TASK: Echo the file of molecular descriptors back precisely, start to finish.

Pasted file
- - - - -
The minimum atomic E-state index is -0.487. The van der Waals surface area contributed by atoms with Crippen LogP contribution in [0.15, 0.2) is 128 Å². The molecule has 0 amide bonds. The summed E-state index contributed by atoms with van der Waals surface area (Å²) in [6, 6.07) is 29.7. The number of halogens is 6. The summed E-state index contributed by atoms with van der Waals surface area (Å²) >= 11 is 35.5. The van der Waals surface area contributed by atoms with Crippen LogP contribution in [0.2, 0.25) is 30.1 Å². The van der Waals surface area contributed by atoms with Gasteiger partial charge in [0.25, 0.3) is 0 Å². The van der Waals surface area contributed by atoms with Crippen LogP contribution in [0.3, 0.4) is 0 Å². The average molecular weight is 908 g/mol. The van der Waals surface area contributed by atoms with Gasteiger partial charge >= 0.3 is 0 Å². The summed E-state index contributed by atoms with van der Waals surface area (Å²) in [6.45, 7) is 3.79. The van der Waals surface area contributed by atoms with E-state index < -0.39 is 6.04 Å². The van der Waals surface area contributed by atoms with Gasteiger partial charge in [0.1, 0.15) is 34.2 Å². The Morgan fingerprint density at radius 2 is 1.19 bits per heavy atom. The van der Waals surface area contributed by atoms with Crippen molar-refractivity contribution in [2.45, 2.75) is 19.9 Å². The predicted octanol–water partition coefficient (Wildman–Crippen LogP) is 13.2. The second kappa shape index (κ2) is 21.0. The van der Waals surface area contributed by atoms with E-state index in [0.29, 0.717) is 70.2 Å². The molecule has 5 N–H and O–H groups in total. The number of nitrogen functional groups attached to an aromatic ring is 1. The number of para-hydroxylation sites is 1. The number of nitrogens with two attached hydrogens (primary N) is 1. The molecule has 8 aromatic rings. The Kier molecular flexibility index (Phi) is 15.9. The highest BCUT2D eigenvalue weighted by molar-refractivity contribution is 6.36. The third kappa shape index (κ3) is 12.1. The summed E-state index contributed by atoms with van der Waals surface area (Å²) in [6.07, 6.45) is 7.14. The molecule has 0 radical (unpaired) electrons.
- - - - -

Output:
The minimum atomic E-state index is -0.487. The van der Waals surface area contributed by atoms with Crippen LogP contribution in [0.15, 0.2) is 128 Å². The molecule has 0 amide bonds. The summed E-state index contributed by atoms with van der Waals surface area (Å²) in [6, 6.07) is 29.7. The number of halogens is 6. The summed E-state index contributed by atoms with van der Waals surface area (Å²) >= 11 is 35.5. The van der Waals surface area contributed by atoms with Crippen LogP contribution in [0.2, 0.25) is 30.1 Å². The van der Waals surface area contributed by atoms with Gasteiger partial charge in [0.25, 0.3) is 0 Å². The van der Waals surface area contributed by atoms with Crippen LogP contribution in [0.3, 0.4) is 0 Å². The average molecular weight is 908 g/mol. The van der Waals surface area contributed by atoms with Gasteiger partial charge >= 0.3 is 0 Å². The summed E-state index contributed by atoms with van der Waals surface area (Å²) in [6.45, 7) is 3.79. The van der Waals surface area contributed by atoms with E-state index < -0.39 is 6.04 Å². The van der Waals surface area contributed by atoms with Gasteiger partial charge in [0.1, 0.15) is 34.2 Å². The Morgan fingerprint density at radius 2 is 1.19 bits per heavy atom. The van der Waals surface area contributed by atoms with Crippen molar-refractivity contribution in [2.45, 2.75) is 19.9 Å². The predicted octanol–water partition coefficient (Wildman–Crippen LogP) is 13.2. The second kappa shape index (κ2) is 21.0. The van der Waals surface area contributed by atoms with E-state index in [0.29, 0.717) is 70.2 Å². The molecule has 5 N–H and O–H groups in total. The number of nitrogen functional groups attached to an aromatic ring is 1. The number of para-hydroxylation sites is 1. The number of nitrogens with two attached hydrogens (primary N) is 1. The molecule has 8 aromatic rings. The Kier molecular flexibility index (Phi) is 15.9. The highest BCUT2D eigenvalue weighted by molar-refractivity contribution is 6.36. The third kappa shape index (κ3) is 12.1. The summed E-state index contributed by atoms with van der Waals surface area (Å²) in [6.07, 6.45) is 7.14. The molecule has 0 radical (unpaired) electrons.